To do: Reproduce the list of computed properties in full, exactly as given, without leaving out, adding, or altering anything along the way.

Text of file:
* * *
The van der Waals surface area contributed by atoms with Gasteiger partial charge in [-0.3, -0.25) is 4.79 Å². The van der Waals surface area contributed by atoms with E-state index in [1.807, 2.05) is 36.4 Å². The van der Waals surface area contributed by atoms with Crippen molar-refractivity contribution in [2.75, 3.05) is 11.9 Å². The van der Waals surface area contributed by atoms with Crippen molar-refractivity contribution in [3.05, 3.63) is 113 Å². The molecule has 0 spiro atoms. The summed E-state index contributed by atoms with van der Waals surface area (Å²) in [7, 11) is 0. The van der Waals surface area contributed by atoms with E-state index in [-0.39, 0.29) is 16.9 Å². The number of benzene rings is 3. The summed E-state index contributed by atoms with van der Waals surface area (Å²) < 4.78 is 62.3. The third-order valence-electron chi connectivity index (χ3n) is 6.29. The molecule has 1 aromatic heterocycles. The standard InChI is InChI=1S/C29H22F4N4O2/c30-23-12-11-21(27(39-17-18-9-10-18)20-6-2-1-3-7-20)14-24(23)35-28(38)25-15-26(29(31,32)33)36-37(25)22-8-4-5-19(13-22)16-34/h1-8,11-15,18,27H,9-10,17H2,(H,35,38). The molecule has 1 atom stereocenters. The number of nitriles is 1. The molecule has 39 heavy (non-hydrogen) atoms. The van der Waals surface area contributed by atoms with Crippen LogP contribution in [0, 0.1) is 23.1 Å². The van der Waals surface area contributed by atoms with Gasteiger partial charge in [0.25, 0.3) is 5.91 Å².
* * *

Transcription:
The van der Waals surface area contributed by atoms with Gasteiger partial charge in [-0.3, -0.25) is 4.79 Å². The van der Waals surface area contributed by atoms with E-state index in [1.807, 2.05) is 36.4 Å². The van der Waals surface area contributed by atoms with Crippen molar-refractivity contribution in [2.75, 3.05) is 11.9 Å². The van der Waals surface area contributed by atoms with Crippen molar-refractivity contribution in [3.05, 3.63) is 113 Å². The molecule has 0 spiro atoms. The summed E-state index contributed by atoms with van der Waals surface area (Å²) in [7, 11) is 0. The van der Waals surface area contributed by atoms with E-state index in [-0.39, 0.29) is 16.9 Å². The number of benzene rings is 3. The summed E-state index contributed by atoms with van der Waals surface area (Å²) < 4.78 is 62.3. The third-order valence-electron chi connectivity index (χ3n) is 6.29. The molecule has 1 aromatic heterocycles. The standard InChI is InChI=1S/C29H22F4N4O2/c30-23-12-11-21(27(39-17-18-9-10-18)20-6-2-1-3-7-20)14-24(23)35-28(38)25-15-26(29(31,32)33)36-37(25)22-8-4-5-19(13-22)16-34/h1-8,11-15,18,27H,9-10,17H2,(H,35,38). The molecule has 1 atom stereocenters. The number of nitriles is 1. The molecule has 39 heavy (non-hydrogen) atoms. The van der Waals surface area contributed by atoms with Crippen LogP contribution in [0, 0.1) is 23.1 Å². The van der Waals surface area contributed by atoms with Gasteiger partial charge in [0.25, 0.3) is 5.91 Å².